Expect EPA to be radically downsized and stripped of much of its authority should a Republican become the next president. Democrats haven't stepped up to their defense as one might expect after the mishandling of the Flint water crisis.
"Under fierce attack from the political right, and with even some Democrats questioning its competence, the Environmental Protection Agency (EPA) is facing a tumultuous election year — with rising regulatory responsibilities, falling budgets and its very existence at stake," writes Coral Davenport, climate and energy reporter for The New York Times.
The agency’s responsibilities have never been greater, and its resources have never been so strained.
The agency's mishandling of the crisis caused by the lead poisoning of drinking water in Flint, Mich. is taking a serious toll on the nation's chief regulatory agency for protecting the environment and public health. Criticized vehemently at Thursday's hearing by House Oversight and Government Reform Committee Chairman Jason Chaffetz (R-Utah), who called on EPA Administrator Gina McCarthy to resign when it was shown her agency had knowledge of improper treatment of caustic Flint River water by the Michigan Department of Environmental Quality (MDEQ) but did not act appropriately in a timely manner.
But criticism was bipartisan. At Tuesday's hearing, Representative Ted Lieu, Democrat of California, asked former EPA Region 5 Administrator Susan Hedman, "Why, in July or August, didn’t you just stand up and scream, stop this?" said Representative Ted Lieu, Democrat of California. "To me, this is negligence bordering on deliberate indifference."
Just as excoriating (though aimed at the agency, not McCarthy or Hedman), was criticism from Virginia Tech Professor Marc Edwards, widely credited for being the first to document the hazardous levels of lead in drinking water, expressed during Thursday's PBS NewsHour.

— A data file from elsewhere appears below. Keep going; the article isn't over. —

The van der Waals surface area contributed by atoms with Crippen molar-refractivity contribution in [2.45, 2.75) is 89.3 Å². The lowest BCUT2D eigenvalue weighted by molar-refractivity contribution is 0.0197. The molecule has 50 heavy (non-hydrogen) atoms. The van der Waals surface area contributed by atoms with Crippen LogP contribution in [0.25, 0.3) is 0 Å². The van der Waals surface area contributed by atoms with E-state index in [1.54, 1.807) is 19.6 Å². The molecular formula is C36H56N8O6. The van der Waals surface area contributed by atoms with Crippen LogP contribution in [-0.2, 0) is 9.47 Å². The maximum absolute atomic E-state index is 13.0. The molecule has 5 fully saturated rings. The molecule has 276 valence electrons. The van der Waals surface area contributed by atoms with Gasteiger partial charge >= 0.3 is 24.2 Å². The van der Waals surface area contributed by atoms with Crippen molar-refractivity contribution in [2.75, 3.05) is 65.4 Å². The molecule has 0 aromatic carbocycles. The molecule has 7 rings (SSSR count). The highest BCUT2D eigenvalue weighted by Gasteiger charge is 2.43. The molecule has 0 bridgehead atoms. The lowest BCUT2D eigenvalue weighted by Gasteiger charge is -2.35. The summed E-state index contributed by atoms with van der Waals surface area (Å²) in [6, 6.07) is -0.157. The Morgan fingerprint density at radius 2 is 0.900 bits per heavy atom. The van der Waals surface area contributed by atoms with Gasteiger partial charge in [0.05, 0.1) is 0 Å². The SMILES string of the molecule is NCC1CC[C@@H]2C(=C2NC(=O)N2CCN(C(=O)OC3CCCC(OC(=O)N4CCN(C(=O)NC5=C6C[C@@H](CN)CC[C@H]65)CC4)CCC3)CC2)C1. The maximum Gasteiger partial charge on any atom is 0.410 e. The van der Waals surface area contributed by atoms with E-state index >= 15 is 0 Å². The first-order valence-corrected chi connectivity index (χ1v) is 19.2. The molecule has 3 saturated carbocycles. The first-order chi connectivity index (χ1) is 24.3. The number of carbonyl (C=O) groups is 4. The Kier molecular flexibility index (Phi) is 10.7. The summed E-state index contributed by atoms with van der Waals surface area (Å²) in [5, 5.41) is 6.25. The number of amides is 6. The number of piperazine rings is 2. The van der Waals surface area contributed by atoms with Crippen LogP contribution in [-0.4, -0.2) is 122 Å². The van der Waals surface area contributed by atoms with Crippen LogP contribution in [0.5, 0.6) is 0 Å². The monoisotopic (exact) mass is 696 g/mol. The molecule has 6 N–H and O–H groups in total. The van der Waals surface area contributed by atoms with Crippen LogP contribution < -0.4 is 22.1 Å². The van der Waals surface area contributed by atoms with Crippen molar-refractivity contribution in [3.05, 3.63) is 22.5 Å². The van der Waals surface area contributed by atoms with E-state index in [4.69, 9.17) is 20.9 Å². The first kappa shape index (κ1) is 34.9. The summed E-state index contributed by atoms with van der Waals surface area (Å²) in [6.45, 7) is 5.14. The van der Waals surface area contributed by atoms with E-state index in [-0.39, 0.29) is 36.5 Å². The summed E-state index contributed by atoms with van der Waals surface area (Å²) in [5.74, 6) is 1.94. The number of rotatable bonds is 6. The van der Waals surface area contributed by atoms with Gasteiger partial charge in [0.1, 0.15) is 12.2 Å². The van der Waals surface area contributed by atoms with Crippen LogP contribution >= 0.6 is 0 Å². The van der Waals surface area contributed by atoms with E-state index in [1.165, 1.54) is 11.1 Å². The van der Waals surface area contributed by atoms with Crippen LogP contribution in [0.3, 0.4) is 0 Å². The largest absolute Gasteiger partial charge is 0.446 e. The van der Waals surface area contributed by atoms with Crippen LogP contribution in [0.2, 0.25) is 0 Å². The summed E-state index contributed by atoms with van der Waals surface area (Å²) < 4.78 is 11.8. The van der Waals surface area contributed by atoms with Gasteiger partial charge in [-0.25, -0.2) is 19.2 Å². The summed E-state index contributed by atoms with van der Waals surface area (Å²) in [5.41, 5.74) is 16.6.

As McCarthy made clear at the hearing and in a Washington Post op-ed, the tragic Flint crisis that has lead-poisoned children was caused by MDEQ and the state-administered emergency management system. However, EPA had to assume full responsibility for a multi-state environmental catastrophe last August—a massive, toxic spill of wastewater containing heavy metals that occurred while EPA was conducting an investigation of the abandoned Gold King Mine near Silverton, in southwest Colorado.
The spill turned the Animas River yellow. The Animas flows into the San Juan River through New Mexico and Utah where it meets the Colorado River at Lake Powell, at the border with Arizona. [See map of four states affected by spill.] The Navajo Nation was also impacted.
But here's the dilemma facing EPA: Just as the agency's workload has increased dramatically due to "President Obama’s effort to combat global warming," the two leading Republican candidates, billionaire businessman Donald J. Trump and Sen. Ted Cruz of Texas, "have each vowed to eviscerate the agency," writes Davenport. "No matter who emerges as the Republican nominee, the party’s official policy will almost certainly take aim at the size, scope and structure of the E.P.A."
Conservative policy makers are considering proposals that would effectively strip the agency of its authority to set, put in place and enforce pollution standards. The agency would continue to exist, at least in name, but it could end up functioning only as a small scientific research agency, possibly swallowed into another department.
Democratic candidates are not exactly rushing to the agency’s defense. Mrs. Clinton said that as president she would open an investigation into its handling of the Flint water crisis. Mr. Sanders said that he would “fire anybody who knew about what was happening and did not act appropriately.”
Davenport delves into EPA's new authority to combat climate change under the Clean Air Act, enormously expanding the scope of its work, yet "(t)he agency’s spending under Mr. Obama has been cut between 10 and 20 percent below the budgets of the previous three administrations, when adjusted for inflation."
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